Tuesday, August 13, 2019

Aircraft Mishap Recovery Essay Example | Topics and Well Written Essays - 3500 words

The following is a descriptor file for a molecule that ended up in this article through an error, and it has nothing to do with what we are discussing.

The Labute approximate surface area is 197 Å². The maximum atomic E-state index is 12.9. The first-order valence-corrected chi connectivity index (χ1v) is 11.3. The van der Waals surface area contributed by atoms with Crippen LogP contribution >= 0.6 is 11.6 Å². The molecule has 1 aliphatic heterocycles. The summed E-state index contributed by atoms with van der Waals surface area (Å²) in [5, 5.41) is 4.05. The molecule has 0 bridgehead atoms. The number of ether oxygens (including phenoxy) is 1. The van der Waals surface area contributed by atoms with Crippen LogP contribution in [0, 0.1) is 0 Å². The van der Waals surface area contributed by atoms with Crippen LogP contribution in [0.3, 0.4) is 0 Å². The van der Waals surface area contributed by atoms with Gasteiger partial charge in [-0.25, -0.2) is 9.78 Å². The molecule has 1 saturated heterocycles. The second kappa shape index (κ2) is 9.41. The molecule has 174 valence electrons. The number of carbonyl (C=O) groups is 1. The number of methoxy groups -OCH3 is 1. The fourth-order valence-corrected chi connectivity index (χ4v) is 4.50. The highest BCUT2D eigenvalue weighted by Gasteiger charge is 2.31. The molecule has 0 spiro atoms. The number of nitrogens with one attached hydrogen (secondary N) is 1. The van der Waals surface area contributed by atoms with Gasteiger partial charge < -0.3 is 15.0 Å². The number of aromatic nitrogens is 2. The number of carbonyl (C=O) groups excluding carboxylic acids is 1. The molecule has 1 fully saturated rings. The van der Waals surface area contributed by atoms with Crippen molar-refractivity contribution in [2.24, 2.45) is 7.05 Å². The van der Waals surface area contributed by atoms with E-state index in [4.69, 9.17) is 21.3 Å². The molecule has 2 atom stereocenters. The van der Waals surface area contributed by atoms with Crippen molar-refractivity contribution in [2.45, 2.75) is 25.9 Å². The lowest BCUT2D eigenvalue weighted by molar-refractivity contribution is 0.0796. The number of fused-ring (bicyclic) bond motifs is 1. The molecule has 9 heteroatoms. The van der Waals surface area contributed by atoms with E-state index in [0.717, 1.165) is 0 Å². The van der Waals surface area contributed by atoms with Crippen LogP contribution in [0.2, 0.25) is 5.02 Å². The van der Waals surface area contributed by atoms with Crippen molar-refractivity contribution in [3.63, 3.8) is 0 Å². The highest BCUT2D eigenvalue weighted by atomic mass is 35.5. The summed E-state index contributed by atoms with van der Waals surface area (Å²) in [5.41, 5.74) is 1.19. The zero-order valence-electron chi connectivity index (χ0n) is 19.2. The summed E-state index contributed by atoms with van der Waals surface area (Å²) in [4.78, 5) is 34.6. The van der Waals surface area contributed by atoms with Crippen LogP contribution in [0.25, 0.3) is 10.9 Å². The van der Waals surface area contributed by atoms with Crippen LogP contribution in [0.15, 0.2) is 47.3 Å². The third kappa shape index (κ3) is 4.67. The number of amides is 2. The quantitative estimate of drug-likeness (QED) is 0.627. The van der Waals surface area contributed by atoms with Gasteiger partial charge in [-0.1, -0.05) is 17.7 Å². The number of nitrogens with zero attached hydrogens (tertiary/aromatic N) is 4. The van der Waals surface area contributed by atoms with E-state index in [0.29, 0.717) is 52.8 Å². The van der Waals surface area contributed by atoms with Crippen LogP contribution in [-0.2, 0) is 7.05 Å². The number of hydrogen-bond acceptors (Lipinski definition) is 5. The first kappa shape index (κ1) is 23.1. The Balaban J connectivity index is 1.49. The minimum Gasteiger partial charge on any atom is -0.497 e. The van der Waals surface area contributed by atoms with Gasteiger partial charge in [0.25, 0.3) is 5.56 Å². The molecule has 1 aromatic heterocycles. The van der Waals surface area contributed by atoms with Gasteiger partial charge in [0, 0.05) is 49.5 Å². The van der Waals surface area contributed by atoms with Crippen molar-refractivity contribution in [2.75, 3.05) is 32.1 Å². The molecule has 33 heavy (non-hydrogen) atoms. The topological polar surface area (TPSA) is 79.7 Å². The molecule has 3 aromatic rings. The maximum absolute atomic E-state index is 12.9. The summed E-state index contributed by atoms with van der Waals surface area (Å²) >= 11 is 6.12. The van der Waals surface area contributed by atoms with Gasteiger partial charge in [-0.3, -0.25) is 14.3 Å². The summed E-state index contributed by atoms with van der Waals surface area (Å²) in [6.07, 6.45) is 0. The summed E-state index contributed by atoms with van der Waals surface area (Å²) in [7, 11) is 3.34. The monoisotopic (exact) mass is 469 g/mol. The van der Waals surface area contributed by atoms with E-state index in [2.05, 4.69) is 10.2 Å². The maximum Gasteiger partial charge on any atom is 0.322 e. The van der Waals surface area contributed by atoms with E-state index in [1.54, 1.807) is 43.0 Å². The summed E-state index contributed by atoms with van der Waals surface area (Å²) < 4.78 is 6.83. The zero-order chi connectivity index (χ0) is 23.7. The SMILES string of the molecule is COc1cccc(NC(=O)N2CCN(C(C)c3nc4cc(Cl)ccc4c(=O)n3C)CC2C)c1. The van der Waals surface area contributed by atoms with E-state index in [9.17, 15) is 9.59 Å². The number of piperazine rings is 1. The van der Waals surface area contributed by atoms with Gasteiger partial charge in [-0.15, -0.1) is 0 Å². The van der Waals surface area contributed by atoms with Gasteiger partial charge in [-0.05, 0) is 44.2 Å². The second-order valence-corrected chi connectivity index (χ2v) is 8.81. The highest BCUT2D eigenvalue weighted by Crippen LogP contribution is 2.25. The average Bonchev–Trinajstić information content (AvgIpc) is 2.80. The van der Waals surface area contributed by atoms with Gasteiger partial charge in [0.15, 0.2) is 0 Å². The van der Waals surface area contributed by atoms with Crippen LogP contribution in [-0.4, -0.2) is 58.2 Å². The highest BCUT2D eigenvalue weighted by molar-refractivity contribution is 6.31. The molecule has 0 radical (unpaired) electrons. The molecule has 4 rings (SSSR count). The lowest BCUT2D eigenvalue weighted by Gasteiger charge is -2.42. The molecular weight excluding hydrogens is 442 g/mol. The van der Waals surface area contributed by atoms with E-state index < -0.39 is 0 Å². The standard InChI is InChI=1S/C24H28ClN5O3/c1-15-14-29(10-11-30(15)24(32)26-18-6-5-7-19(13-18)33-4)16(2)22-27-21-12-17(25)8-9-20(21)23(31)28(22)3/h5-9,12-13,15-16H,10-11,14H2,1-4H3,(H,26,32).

Aircraft Mishap Recovery - Essay Example Examples are the Pago-Pago mishap of 1974, and the Quincy, IL, runway collision in November 1996. The airport had no Aircraft Rescue & Fire Fighting (ARFF) services and was not obligatory to do so. However, the NTSB stated that "contributing to the ... loss of life were the lack of adequate aircraft rescue and fire fighting services...." The advantage of having good and qualified ARFF units on-site in less than two minutes became even evident in an earlier accident at Los Angeles International Airport (LAX). On March 1, 1978, a Continental Airlines DC-10 collapsed during take-off as a result of blown tires and the consequent failure of the landing gear. The plane carried 198 people and 81,000 gallons of Jet-A fuel. No less than 10,000 gallons of kerosene spilled and caught fire immediately, engulfing the fuselage in flames and deadly smoke. The airport fire units encountered people outside the plane on fire and many still caught inside the blazing jet. The first ARFF crash truck was on-scene and in foam operation within 90 seconds of the first alarm. Total extinguishment of the huge fire was done only six minutes after the crash. Ultimately, three people had died, however 195 others survived, 43 with injuries. Inside the fence lies the main jurisdiction of the airport and its fire and rescue services, required by Federal Aviation Administration (FAA) regulations. They should be expected to be trained, prepared, manned and prepared to deal appropriately with an accident situation during the very first minutes. Yet, the success or failure of ARFF in a major crash depends on resourceful assistance from outside sources. Support is required from local fire, EMS, and other emergency departments for water supply, providing personnel and equipment for rescue operations, triaging, treating and transporting injured victims to suitable hospitals, comprising and securing survivors and human remains, scene and access control, etc. Responding emergency departments need to understand the characteristics and their rules and responsibilities in an airplane crash. In the initial response and confusion stage the objectives are: Communicate all requirements and assignments, Organize all resources, Control all activities, through a single contact and control procedure called Incident Command System (ICS). Local/Community Emergency Response ARFF services are essential and should be expected to cope with the details of a crashed aircraft. Emergency management agencies, fire, rescue, EMS, and law enforcement departments of local communities usually have neither the experience nor the knowledge required. If an airplane crashes in a community, local emergency services are the first to act in response. They might not have the training or

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